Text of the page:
Can you see how actions to support the Government’s first Grand Challenge (AI and Data Technology) will complement its second challenge: Clean Growth?

We can, which is why sustainability is embedded in our ARC plans. As well as looking to attract tenants developing clean energy solutions, ARC will facilitate greener living and active lifestyles with open spaces, shared leisure routes, local and accessible transport. It will encourage the use of electric vehicles, be sympathetic to the landscape and local ecology and deliver sustainability through onsite energy capture, reuse and generation. All of the above means ARC meets the requirements of the Government’s Natural Capital Committee, which is tasked to invest in circular economy projects. Circular economy projects increase productivity by using natural resources efficiently, increase resilience by contributing to a healthier environment and support long term growth by regenerating natural capital. They been shown to generate returns of up to nine times the cost.

ARC will also provide the home to innovators looking to lead the development of smart energy systems and the ‘bio-economy’ (which means the use of renewable biological resources from land and sea to produce food, materials and energy). It will ultimately enable everyone, not just South Cambridgeshire residents, to feel the benefits of clean growth. Our city, with ARC, will benefit from regenerated natural capital. We can help to create a future where other cities and countries can benefit from cleaner air and other businesses benefit from enhanced resource security too. We can help to build a Britain fit for the future.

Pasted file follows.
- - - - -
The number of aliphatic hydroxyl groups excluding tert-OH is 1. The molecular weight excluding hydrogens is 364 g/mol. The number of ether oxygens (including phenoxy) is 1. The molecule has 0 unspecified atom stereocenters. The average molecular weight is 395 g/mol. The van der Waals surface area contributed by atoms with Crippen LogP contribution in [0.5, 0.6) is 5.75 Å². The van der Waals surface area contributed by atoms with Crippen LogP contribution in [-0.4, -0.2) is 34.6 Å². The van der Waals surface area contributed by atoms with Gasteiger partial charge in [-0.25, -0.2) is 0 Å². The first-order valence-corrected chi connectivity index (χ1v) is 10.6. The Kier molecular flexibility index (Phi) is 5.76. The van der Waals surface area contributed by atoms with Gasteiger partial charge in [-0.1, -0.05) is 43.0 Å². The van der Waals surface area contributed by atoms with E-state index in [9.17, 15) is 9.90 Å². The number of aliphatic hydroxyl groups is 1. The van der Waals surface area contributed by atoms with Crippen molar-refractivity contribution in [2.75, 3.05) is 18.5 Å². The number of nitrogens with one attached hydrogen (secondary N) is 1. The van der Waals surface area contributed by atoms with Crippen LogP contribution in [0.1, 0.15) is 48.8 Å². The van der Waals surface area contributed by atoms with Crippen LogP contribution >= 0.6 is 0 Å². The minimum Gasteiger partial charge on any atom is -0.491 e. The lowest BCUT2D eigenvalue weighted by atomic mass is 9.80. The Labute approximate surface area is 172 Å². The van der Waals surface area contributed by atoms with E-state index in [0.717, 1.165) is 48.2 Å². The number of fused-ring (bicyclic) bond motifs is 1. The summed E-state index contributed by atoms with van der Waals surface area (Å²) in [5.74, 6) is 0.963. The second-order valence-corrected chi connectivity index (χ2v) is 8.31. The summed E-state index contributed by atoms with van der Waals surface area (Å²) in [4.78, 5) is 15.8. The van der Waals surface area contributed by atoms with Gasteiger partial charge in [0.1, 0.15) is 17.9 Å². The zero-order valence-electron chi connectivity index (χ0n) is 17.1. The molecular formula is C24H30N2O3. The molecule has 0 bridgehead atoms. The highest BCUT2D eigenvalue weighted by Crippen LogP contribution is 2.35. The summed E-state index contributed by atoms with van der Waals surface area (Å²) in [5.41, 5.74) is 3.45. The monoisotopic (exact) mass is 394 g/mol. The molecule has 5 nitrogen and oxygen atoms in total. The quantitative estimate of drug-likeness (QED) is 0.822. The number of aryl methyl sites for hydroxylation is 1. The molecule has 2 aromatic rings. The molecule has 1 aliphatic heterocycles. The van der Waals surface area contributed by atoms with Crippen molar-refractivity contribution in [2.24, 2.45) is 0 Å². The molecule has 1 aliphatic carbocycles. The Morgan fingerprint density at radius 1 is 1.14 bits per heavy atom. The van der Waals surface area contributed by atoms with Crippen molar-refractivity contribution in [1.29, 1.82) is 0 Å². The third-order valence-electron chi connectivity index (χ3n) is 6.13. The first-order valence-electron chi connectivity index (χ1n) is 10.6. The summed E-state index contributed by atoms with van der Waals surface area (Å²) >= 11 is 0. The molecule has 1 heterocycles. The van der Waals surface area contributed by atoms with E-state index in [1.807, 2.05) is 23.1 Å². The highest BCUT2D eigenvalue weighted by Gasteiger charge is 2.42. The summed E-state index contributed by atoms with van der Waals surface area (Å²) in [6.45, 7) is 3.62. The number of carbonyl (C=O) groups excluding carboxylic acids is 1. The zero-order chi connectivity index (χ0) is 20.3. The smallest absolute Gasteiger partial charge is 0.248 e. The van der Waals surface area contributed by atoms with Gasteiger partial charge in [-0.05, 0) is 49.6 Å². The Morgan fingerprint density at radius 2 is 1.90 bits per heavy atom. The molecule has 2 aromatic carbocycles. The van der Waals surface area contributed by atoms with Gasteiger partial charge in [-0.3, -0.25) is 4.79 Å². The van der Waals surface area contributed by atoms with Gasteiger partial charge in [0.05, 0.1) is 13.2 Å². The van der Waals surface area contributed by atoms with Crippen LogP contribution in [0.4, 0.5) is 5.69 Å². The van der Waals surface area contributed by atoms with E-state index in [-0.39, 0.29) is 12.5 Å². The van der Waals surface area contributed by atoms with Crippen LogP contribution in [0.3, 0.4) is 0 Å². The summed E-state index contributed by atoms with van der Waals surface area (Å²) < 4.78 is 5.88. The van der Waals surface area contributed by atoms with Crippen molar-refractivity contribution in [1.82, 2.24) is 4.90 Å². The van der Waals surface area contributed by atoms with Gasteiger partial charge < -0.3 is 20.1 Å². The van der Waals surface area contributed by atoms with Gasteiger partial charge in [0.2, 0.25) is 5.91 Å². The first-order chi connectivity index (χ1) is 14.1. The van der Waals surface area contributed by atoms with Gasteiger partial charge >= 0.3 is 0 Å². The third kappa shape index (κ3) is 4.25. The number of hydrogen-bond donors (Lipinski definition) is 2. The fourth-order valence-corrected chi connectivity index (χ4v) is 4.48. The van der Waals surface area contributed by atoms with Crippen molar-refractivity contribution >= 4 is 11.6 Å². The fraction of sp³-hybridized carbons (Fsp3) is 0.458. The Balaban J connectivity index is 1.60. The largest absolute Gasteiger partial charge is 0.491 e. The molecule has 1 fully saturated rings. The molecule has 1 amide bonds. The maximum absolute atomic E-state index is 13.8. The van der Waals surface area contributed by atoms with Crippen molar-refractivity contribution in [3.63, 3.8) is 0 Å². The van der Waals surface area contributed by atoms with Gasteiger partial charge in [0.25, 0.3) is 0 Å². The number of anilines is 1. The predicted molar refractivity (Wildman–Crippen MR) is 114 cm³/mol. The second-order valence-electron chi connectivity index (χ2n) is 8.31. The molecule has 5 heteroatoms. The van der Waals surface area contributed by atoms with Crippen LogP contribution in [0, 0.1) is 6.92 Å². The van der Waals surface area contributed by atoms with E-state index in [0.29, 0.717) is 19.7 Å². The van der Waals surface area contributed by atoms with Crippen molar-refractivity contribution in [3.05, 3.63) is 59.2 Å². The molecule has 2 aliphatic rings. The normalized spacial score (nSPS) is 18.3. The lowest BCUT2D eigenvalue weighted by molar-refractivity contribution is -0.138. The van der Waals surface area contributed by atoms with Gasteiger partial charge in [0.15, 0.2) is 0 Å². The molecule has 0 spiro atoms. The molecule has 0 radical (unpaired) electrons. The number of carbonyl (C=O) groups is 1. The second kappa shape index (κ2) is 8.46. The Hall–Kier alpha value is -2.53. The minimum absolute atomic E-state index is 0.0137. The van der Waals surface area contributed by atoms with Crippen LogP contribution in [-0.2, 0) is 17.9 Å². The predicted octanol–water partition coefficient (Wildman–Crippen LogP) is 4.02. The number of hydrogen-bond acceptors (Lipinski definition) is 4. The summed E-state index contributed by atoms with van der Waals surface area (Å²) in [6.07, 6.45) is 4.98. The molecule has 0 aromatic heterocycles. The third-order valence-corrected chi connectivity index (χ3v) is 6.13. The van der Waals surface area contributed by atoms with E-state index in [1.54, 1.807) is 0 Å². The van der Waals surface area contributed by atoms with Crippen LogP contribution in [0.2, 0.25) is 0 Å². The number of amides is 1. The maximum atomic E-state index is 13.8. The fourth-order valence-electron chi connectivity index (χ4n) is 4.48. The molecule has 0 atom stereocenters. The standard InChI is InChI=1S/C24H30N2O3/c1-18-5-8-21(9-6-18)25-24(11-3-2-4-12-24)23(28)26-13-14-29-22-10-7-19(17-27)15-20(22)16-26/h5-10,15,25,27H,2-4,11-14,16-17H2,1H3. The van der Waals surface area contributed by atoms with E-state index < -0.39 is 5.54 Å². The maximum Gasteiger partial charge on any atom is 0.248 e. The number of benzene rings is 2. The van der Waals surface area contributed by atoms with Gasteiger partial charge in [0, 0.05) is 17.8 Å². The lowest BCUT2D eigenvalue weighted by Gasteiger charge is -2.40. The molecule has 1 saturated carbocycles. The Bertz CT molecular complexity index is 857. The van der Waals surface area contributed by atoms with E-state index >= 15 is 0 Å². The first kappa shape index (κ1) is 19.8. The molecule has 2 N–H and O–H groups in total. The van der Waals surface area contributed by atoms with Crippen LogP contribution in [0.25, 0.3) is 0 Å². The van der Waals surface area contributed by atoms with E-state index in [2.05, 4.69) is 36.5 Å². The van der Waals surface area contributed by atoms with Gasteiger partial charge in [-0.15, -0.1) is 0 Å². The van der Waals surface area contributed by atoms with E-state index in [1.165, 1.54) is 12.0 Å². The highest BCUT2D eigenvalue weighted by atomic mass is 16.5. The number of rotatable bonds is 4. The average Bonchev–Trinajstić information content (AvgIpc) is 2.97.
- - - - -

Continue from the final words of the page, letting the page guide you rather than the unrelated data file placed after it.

Strengthening partnerships with industry, in particularly, the food and drink industry

The UK has a thriving food and drink sector, in fact, it’s the largest manufacturing sector in the UK with the wider food chain contributing £112bn GVA and employing one in eight people across the UK. The sector’s enduring strength is built on strong agricultural and manufacturing foundations. Opportunities and challenges for food and drink raised by exiting the EU though, are significant. As such, the Government is committing to establishing a new partnership between government and the whole food chain, working with industry leaders from agriculture, food and drink manufacturing, retail, hospitality and logistics. An early task for this sector council will be to build on emerging proposals for a sector deal in food and drink manufacturing, including support to capitalise on innovation opportunities in sustainable agriculture and food manufacturing.

Our conclusion?

As the Industrial Strategy states:

“We have world-leading capabilities in areas including electric vehicle manufacture, offshore wind, smart energy systems, sustainable construction, precision agriculture and green finance. With business, academia, the government and civil society working together, we can do more.”

ARC is a purpose-built space in South Cambridgeshire designed to facilitate ‘more’. It’s potential contribution to building a Britain fit for the future is immense. So, please support Cambridge in playing its part in building a Britain fit for the future by adding a comment or attaching letters of support on the planning portal.